Every now and then, I stumble upon a town almost entirely made from the same, unusual construction materials. I’m not talking about just wood or concrete. Here are some of the most interesting towns in the world when it comes to what they’re made of.

Middelburg, Netherlands

Middelburg was the first city I traveled to which surprised me by it’s unusual construction materials. Located in Zeeland, a southwestern region of the Netherlands, nearly everything in the town is constructed from brick. The buildings, the streets, the walls, even some of the statues around the city. With over 1100 national monuments, preserved fortresses and districts from the Middle Ages, and picturesque canals and windmills, Middleburg is one of the top cities to visit in the Netherlands.

Read more about Middelburg.

Original Warehouses

Carrara, Italy

Carrara is a small mining town located on the west coast of northern Italy, just a few kilometers south of the famed Cinque Terre. Since Ancient Roman times, marble has been mined from the quarries which still rise in the background of the town. While not every structure in the town is made sole from marble, the amount of the white stone throughout the village is incredible. Entire streets are paved with it, and many buildings are adorned inside and out. Perhaps the Latin word for quarry, carrariae, comes from this town which predates the Roman Empire.

Carrara Marble

Photo credit: Nacho Pintos from Flickr

Aran Islands, Ireland

This isn’t just a town made from unusual construction materials, but rather an entire region. The Aran Islands are located off the west coast of Ireland. Hardly anything exists on the islands except for stone, which is what the settlers used to build a labyrinthine network of walls. The purpose of the walls were to create windbreaks on these unprotected islands, and thus allow pastures to grow for their livestock. They even made their own soil by drying out seaweed in the enclosures. Estimates guess there to be somewhere between 1000 and 6000 miles of walls! Simply called “dry stone,” they also used to it in the construction of some of their buildings. Without mortar, but is amazing how the walls and structures didn’t collapse, yet they’ve stayed erected for hundreds of years.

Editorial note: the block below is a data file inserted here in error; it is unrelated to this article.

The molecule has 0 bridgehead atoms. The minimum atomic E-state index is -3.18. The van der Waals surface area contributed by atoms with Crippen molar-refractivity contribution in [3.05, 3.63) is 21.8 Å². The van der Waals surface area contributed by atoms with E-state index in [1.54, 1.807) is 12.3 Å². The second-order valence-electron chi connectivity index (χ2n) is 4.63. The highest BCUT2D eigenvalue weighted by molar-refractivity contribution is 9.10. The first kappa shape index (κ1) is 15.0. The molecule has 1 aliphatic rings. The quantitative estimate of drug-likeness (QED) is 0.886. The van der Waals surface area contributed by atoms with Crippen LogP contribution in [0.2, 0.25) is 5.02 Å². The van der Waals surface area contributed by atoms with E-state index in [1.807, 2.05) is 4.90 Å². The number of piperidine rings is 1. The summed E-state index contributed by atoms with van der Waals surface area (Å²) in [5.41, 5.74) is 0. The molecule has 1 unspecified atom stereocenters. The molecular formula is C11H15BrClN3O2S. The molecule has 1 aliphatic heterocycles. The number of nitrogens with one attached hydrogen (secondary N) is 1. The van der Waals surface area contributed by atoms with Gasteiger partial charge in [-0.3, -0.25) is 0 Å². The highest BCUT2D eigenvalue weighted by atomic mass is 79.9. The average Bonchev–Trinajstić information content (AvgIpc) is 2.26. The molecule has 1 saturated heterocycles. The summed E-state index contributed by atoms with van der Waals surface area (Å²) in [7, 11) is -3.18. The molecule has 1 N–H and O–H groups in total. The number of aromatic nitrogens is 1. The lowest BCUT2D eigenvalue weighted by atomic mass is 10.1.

Read more about exploring Ireland.

Dry Stones of Aran

I will add to this post as I run across more cities around the world with unusual construction materials.


Affiliate Disclosure
This post may contain affiliate links. These links help give me the wherewithal to continue traveling at no additional cost to you. For more information, click here.
Author Skye Class

Hi, I'm Skye. Writer, photographer, adventurer, foodie, teacher, masseur, friend, dreamer, etc. I think "normal" sucks. Let's aim for extraordinary. SkyeTravels seeks to find the good around the world, focusing on adventures, food and wellness. Be inspired. Be yourself.

Write A Comment

This site uses Akismet to reduce spam. Learn how your comment data is processed.